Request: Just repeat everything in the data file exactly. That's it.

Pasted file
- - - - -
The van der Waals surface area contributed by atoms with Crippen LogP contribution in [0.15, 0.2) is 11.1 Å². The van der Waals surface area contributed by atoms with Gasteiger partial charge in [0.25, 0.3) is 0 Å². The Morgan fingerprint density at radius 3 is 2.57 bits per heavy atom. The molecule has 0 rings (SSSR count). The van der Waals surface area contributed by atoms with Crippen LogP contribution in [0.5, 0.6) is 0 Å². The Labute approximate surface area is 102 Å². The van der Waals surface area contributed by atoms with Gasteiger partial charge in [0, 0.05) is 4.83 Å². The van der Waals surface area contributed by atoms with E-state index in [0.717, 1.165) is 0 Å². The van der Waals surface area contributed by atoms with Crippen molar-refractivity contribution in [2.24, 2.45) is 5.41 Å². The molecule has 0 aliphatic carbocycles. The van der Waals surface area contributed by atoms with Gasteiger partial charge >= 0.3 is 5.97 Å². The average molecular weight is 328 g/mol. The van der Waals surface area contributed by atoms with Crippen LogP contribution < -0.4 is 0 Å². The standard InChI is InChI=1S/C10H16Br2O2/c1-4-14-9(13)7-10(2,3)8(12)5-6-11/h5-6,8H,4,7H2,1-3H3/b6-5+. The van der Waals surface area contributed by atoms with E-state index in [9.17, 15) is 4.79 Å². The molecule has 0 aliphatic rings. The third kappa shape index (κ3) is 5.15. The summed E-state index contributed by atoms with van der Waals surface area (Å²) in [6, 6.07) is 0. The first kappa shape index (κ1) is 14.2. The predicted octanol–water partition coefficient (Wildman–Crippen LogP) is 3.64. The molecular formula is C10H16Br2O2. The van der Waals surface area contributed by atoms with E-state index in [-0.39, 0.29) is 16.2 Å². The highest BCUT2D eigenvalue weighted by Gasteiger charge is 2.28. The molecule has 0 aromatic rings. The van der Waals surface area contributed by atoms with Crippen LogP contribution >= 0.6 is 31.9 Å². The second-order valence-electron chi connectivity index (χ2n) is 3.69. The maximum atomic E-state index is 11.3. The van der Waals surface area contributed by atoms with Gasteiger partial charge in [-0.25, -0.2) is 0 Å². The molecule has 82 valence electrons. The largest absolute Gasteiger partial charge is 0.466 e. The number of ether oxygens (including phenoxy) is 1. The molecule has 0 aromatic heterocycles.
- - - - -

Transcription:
The van der Waals surface area contributed by atoms with Crippen LogP contribution in [0.15, 0.2) is 11.1 Å². The van der Waals surface area contributed by atoms with Gasteiger partial charge in [0.25, 0.3) is 0 Å². The Morgan fingerprint density at radius 3 is 2.57 bits per heavy atom. The molecule has 0 rings (SSSR count). The van der Waals surface area contributed by atoms with Crippen LogP contribution in [0.5, 0.6) is 0 Å². The Labute approximate surface area is 102 Å². The van der Waals surface area contributed by atoms with Gasteiger partial charge in [0, 0.05) is 4.83 Å². The van der Waals surface area contributed by atoms with E-state index in [0.717, 1.165) is 0 Å². The van der Waals surface area contributed by atoms with Crippen molar-refractivity contribution in [2.24, 2.45) is 5.41 Å². The molecule has 0 aliphatic carbocycles. The van der Waals surface area contributed by atoms with Gasteiger partial charge >= 0.3 is 5.97 Å². The average molecular weight is 328 g/mol. The van der Waals surface area contributed by atoms with Crippen LogP contribution < -0.4 is 0 Å². The standard InChI is InChI=1S/C10H16Br2O2/c1-4-14-9(13)7-10(2,3)8(12)5-6-11/h5-6,8H,4,7H2,1-3H3/b6-5+. The van der Waals surface area contributed by atoms with E-state index in [9.17, 15) is 4.79 Å². The molecule has 0 aliphatic rings. The third kappa shape index (κ3) is 5.15. The summed E-state index contributed by atoms with van der Waals surface area (Å²) in [6, 6.07) is 0. The first kappa shape index (κ1) is 14.2. The predicted octanol–water partition coefficient (Wildman–Crippen LogP) is 3.64. The molecular formula is C10H16Br2O2. The van der Waals surface area contributed by atoms with E-state index in [-0.39, 0.29) is 16.2 Å². The highest BCUT2D eigenvalue weighted by Gasteiger charge is 2.28. The molecule has 0 aromatic rings. The van der Waals surface area contributed by atoms with Crippen LogP contribution >= 0.6 is 31.9 Å². The second-order valence-electron chi connectivity index (χ2n) is 3.69. The maximum atomic E-state index is 11.3. The van der Waals surface area contributed by atoms with Gasteiger partial charge in [-0.25, -0.2) is 0 Å². The molecule has 82 valence electrons. The largest absolute Gasteiger partial charge is 0.466 e. The number of ether oxygens (including phenoxy) is 1. The molecule has 0 aromatic heterocycles.